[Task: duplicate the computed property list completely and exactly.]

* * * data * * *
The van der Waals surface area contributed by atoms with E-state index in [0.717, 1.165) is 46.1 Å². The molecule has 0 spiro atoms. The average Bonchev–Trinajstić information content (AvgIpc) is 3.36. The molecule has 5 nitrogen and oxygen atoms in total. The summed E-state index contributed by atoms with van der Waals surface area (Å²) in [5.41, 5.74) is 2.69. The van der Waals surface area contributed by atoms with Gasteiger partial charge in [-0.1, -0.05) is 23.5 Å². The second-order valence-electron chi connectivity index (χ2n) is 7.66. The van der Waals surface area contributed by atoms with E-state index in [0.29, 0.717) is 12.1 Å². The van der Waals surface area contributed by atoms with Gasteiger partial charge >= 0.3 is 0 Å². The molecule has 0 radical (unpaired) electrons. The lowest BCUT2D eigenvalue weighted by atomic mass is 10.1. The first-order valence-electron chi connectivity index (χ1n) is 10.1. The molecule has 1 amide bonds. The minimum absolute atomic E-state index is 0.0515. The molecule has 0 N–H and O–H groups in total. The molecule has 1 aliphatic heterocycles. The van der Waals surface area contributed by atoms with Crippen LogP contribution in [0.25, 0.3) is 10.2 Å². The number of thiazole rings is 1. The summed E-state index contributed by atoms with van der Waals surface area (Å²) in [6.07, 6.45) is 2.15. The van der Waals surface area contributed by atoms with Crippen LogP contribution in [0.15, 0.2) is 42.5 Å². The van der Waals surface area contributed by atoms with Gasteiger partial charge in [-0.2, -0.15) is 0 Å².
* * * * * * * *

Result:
The van der Waals surface area contributed by atoms with E-state index in [0.717, 1.165) is 46.1 Å². The molecule has 0 spiro atoms. The average Bonchev–Trinajstić information content (AvgIpc) is 3.36. The molecule has 5 nitrogen and oxygen atoms in total. The summed E-state index contributed by atoms with van der Waals surface area (Å²) in [5.41, 5.74) is 2.69. The van der Waals surface area contributed by atoms with Gasteiger partial charge in [-0.1, -0.05) is 23.5 Å². The second-order valence-electron chi connectivity index (χ2n) is 7.66. The van der Waals surface area contributed by atoms with E-state index in [0.29, 0.717) is 12.1 Å². The van der Waals surface area contributed by atoms with Gasteiger partial charge >= 0.3 is 0 Å². The molecule has 0 radical (unpaired) electrons. The lowest BCUT2D eigenvalue weighted by atomic mass is 10.1. The first-order valence-electron chi connectivity index (χ1n) is 10.1. The molecule has 1 amide bonds. The minimum absolute atomic E-state index is 0.0515. The molecule has 0 N–H and O–H groups in total. The molecule has 1 aliphatic heterocycles. The van der Waals surface area contributed by atoms with Crippen LogP contribution in [0.25, 0.3) is 10.2 Å². The number of thiazole rings is 1. The summed E-state index contributed by atoms with van der Waals surface area (Å²) in [6.07, 6.45) is 2.15. The van der Waals surface area contributed by atoms with Crippen LogP contribution in [0.15, 0.2) is 42.5 Å². The van der Waals surface area contributed by atoms with Gasteiger partial charge in [-0.2, -0.15) is 0 Å².